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Clearly, he has moved from being onside to becoming one of those nagging, braying annoyances continually demanding answers from the government in a deluded assault on the moral high ground, while a solution to his purported problem is already staring him in the face.

Presumably the silence over this from Williamson indicates he wasn’t aware of this advice either. Or, that he is deliberately failing to point it out to parents, because he’d rather they kept their kids at home. My guess is that he is now so far out of his depth, with exam battles overwhelming him, that he has missed this sitter. Time to call on a sub, and let the knackered secretary of state take a hot bath.

Things took a dark turn yesterday when BoJo’s brand new press secretary, Allegra Stratton, issued a statement saying the PM “has full confidence” in Gavin Williamson. Any football manager worth his salt would be packing his tracksuit following that poisonous ‘endorsement’.

He might soon be joined by Matt Hancock, who experienced what could only be called ‘a moment’ during a TV interview last month when he broke down in tears as the first coronavirus jabs were administered.

Yesterday, with the PM’s claim that 13 million Brits will have received the Covid-19 vaccine by mid-February still fresh in people’s minds, the health secretary downplayed that, suggesting it’s only a best-case scenario. Er, that’s not the way to instill confidence, or keep your job.

If Hancock cannot even manage to stay on board for 24 hours with a key building block in the edifice of hope and a vitally important public health message, then surely BoJo needs to find someone who can.

More so than his colleague at Education, Hancock managed to hold it together pretty well up until the vaccine arrived. But now, it’s time for fresh legs. Come on Matt, you know the way to the touchline. Leave now while you’re marginally in front, don’t hang around and be a loser. There’s a nice, hot cuppa waiting.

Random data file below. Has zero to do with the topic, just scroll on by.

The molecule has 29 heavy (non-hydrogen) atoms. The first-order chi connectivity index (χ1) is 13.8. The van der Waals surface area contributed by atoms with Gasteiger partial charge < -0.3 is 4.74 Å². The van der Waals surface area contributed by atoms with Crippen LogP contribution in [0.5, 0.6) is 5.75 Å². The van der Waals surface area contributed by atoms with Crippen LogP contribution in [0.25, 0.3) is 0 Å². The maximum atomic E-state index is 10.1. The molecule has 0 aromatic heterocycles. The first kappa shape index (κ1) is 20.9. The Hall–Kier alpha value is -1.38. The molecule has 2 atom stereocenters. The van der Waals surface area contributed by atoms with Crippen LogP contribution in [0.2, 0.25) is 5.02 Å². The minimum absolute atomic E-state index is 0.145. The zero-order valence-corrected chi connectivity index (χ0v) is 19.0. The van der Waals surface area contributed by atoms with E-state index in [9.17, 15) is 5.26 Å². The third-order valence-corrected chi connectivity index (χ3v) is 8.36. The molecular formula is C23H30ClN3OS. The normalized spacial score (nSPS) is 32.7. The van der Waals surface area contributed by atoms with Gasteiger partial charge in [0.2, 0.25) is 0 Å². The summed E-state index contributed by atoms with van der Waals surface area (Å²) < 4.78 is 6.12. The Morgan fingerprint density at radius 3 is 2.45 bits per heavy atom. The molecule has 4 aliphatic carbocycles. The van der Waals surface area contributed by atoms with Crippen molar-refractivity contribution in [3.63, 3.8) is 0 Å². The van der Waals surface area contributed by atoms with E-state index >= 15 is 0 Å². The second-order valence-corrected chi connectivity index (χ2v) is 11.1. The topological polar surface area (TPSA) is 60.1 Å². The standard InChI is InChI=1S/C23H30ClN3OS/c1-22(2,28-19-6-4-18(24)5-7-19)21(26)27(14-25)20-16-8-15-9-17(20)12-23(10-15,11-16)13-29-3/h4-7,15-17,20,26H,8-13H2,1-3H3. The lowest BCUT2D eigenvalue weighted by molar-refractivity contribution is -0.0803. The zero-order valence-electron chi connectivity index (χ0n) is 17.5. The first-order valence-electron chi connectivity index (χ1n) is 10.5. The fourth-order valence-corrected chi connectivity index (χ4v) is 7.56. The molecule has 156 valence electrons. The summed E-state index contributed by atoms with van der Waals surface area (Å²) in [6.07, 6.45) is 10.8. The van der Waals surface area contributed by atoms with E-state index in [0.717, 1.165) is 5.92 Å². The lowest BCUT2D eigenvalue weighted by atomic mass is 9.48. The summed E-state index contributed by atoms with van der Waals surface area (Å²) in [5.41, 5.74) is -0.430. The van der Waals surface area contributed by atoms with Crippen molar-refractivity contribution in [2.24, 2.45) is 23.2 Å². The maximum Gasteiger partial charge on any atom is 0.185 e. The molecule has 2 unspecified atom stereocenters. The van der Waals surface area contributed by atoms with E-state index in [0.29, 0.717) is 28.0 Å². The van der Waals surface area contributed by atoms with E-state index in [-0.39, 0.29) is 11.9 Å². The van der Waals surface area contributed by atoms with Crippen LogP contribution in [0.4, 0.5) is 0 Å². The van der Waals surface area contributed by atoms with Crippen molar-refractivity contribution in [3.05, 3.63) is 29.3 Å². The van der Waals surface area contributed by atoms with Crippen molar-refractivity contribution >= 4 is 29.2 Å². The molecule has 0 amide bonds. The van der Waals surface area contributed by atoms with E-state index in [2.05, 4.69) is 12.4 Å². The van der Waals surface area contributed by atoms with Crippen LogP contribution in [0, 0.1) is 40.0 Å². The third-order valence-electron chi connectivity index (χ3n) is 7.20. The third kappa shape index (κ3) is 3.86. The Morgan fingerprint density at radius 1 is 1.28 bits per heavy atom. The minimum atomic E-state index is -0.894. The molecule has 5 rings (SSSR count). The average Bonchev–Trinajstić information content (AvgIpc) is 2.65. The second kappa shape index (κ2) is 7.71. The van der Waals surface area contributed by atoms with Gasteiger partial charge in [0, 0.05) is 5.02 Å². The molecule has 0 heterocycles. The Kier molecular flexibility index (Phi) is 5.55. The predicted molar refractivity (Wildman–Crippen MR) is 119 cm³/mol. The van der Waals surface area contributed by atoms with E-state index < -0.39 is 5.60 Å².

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This is not unexpected. The past year has been gruelling beyond belief and the prime minister’s team have been subject to relentless pressure, comparable only to a government in time of war. Many, including BoJo himself, have been struck down by this blasted virus, and it was always going to take a heavy toll on their smooth function.

When the government’s ability to convey clear, unambiguous messaging is damaged – as it is now – because those in charge are too exhausted to keep on top of their duties, then it is a time for a change of personnel, before the weight of what our leaders are dealing with overwhelms them completely.

It’s not an indictment on what these men have achieved in the last year, much of which has been bold and brave. But as we enter what will hopefully be the beginning of the end, we need people in charge who can add fresh impetus. 

Not exhausted deadweights who are fast losing the plot.

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The statements, views and opinions expressed in this column are solely those of the author and do not necessarily represent those of RT.